With that backdrop, the remainder of this article will focus on areas of a Grape Purchase Agreement where smoke taint may be addressed.

Preamble and Recitals

One commonly overlooked section of a GPA is the Preamble and Recitals section. Typically, though, this is where the source of grapes to be purchased is identified. In some cases, it may be very general (e.g., “20 tons of Merlot grapes from XYZ Grape Grower’s vineyards”), in others very specific (e.g., “all Merlot grapes from XYZ Grape Grower’s Howell Mountain vineyard, Block 6, Rows 1-12”). It is often the vintners making high-end wines that request this level of specificity, because they want to highlight the attributes of a highly specific terroir. But, specificity here can also help with the issue of smoke taint. The grower may have 100 acres of vines, spread across four vineyards in vastly different locations. If the vintner knows that one of those four locations suffered significant smoke exposure and the other three had none, then knowing exactly where the grapes she contracted for are sourced is the first step to knowing whether to accept the grapes as-is or subject them to testing.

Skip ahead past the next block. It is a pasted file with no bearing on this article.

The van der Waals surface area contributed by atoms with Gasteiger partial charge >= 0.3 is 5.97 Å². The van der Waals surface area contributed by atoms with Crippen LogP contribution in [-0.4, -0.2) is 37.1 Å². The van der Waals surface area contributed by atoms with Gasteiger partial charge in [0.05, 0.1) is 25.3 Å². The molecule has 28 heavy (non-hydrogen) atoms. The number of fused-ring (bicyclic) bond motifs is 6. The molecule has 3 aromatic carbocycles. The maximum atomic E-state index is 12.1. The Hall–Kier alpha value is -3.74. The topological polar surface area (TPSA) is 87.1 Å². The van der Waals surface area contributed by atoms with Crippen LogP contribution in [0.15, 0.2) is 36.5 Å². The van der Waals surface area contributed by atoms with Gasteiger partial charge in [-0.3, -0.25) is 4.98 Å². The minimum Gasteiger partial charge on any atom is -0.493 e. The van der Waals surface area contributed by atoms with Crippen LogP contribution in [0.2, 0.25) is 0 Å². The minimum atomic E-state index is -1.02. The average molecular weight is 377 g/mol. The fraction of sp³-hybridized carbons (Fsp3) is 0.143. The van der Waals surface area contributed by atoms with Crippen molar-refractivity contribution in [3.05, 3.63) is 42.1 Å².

As with sourcing information, the quality of grapes to be delivered may be described with various levels of specificity. A general quality statement might simply require that the grapes be “sound, merchantable, and suitable for making a particular quality of wine.” More specific language may limit the amount of defects in the grapes, such as mold and rot, to less than one percent of the delivered fruit. Similar limitations may be placed on the amount of “material other than grapes” (MOG).

This section is also an opportunity to address the issue of smoke taint. Two of the most commonly tested markers for smoke taint are guaiacol and 4-methylguiacol. These are two of the many thermal degradation products of lignin (the large polymer depicted in the image at the top of this article), which are formed during forest and brush fires and contribute to smoke taint in wine. Unfortunately, when these molecules are absorbed into the skin of a grape, they bind with sugar molecules to form glycosides that are unnoticeable in smell or taste. In the acidic environment of fermented wine, however, these glycosides are oxidized and the volatile forms of the guaiacol phenols are released. The longer the wine sits, the more concentrated these volatile forms become and the more noticeable the unpleasant smoke flavor.